A new study, titled Self-reported penis size and experiences with condoms among gay and bisexual men, has found that the comfort and fit of condoms among larger and smaller endowed gay and bi men may play a role in their regular use.
In a survey of nearly 500 men in the city of New York by Hunter College’s Center for HIV Educational Studies and Training (CHEST), researchers attempted to address the issue of penis size and condom failure rates.
According to the results, almost half of those surveyed reported condom slippage during sex and almost a third reported condom breakage in the previous three months.
The survey found that only less than forty percent of those surveyed said it was “easy” to find a condom that fit them.
The results suggest that some men may have unprotected sex simply because they cannot find proper fitting condoms.
“These findings indicate that the fit of a condom matters,” said Dr. Christian Grov, the study’s lead author. “A client at an HIV service agency might see a bowl filled with ‘standard’ condoms and have to ask a provider if they have other sizes available. That extra step could make the difference between someone leaving with a condom—the right condom—or going home empty handed.”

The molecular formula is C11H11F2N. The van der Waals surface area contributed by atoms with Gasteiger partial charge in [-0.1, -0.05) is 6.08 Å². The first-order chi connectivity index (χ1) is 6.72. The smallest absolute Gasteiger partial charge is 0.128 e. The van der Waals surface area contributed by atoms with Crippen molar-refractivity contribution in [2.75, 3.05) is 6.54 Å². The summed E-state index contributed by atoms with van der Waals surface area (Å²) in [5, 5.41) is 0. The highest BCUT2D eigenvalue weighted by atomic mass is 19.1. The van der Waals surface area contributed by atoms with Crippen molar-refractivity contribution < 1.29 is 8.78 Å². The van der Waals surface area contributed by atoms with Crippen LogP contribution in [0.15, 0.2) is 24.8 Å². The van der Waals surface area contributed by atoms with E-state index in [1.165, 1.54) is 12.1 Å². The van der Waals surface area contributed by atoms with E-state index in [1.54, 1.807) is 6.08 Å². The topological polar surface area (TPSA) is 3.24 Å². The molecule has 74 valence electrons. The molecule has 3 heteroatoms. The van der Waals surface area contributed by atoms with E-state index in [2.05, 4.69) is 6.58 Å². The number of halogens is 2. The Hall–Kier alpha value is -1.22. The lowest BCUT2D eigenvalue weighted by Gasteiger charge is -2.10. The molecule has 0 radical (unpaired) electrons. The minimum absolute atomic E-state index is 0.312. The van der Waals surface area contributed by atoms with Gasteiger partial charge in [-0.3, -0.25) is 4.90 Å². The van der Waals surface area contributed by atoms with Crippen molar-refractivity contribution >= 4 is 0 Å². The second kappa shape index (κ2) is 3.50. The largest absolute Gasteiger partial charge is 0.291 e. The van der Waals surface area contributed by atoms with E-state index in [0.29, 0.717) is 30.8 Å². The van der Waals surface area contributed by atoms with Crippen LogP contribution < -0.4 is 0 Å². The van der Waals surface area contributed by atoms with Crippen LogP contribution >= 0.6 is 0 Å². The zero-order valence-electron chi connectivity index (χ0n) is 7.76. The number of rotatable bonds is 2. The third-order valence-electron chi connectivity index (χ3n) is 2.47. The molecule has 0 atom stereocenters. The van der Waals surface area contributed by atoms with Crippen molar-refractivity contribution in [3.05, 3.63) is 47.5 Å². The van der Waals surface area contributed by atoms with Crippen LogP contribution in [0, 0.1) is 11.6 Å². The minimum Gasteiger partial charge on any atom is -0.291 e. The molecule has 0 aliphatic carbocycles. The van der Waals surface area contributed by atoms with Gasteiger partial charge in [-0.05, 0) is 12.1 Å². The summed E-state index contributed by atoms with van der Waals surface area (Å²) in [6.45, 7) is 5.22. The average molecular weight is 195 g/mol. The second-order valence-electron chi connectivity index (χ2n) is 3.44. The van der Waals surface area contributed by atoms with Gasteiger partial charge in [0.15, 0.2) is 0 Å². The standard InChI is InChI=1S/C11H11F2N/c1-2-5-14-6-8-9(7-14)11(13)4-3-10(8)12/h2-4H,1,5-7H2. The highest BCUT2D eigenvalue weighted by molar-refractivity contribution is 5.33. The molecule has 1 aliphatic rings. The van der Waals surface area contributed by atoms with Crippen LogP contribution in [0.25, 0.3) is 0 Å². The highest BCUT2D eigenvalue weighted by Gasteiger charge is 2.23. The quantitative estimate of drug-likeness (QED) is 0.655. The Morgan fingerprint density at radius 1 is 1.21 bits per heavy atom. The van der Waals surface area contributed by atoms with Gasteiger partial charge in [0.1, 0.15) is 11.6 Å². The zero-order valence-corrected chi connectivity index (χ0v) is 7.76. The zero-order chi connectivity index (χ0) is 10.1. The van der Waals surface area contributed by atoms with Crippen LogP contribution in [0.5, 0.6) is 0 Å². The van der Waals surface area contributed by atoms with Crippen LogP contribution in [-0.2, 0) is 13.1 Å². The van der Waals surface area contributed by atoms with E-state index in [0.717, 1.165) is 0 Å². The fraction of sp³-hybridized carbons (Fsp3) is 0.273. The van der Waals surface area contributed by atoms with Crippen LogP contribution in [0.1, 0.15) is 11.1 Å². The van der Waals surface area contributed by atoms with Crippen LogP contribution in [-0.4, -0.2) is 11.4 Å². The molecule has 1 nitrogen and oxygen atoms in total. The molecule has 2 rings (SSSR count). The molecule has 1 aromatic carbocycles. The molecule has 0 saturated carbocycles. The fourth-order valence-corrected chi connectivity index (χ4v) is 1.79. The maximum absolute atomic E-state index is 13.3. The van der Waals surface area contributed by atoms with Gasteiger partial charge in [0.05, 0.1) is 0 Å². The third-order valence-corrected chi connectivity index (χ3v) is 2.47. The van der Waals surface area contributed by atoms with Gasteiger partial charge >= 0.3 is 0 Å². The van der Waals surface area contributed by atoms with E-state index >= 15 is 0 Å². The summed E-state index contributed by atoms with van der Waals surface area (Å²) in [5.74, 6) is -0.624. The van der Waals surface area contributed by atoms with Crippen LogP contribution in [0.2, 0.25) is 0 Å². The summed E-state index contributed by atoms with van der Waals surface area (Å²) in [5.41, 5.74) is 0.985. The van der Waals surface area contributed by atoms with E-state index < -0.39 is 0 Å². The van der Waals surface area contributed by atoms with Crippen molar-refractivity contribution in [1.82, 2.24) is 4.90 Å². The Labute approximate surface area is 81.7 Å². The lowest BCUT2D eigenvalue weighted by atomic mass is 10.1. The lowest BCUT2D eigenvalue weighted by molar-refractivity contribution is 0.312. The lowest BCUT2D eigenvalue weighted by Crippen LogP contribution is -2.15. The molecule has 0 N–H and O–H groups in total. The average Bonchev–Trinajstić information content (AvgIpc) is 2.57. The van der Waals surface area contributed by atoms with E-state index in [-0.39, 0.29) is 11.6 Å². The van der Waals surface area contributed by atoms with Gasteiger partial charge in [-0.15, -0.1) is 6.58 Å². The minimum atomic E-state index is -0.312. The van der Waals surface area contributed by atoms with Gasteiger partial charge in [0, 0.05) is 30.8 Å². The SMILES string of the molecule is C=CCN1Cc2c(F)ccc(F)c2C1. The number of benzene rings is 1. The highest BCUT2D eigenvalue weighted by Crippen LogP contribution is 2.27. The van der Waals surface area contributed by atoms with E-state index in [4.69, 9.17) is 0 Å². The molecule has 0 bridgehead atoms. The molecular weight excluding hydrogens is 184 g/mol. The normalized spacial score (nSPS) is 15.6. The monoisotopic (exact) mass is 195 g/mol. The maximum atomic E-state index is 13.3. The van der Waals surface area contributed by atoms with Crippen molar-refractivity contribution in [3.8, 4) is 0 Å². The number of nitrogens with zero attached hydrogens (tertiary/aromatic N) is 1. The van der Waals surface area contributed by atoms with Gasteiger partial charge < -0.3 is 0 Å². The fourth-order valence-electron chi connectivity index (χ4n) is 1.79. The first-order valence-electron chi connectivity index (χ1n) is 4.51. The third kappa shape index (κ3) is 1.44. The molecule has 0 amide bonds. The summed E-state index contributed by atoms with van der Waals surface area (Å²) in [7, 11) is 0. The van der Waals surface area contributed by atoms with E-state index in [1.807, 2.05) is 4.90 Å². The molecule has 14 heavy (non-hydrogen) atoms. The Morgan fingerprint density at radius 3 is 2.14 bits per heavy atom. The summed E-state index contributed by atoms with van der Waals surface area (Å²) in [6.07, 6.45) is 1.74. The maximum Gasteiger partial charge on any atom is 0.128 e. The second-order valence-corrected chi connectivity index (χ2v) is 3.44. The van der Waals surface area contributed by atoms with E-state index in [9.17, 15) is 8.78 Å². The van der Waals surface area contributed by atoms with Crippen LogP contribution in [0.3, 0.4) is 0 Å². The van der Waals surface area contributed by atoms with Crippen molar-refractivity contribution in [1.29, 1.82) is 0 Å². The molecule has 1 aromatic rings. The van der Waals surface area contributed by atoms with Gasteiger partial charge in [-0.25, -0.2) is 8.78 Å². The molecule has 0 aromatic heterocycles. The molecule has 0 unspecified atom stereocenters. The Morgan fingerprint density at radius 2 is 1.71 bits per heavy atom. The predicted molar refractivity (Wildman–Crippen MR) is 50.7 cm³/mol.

He noted that while condom manufacturers have been offering different sizes in recent years, “Unfortunately, the default condom freely distributed by many health care providers is still a standard size.”
Dr. Jeffrey Parsons, CHEST’s director, says, “This type of public health research is very important, no matter how politically volatile. Studies like this allow us to better understand sexual health and risk so that we can address effectively the health needs of gay and bisexual men.”
The results of the study will be published in the February 2013 issue of Archives of Sexual Behavior.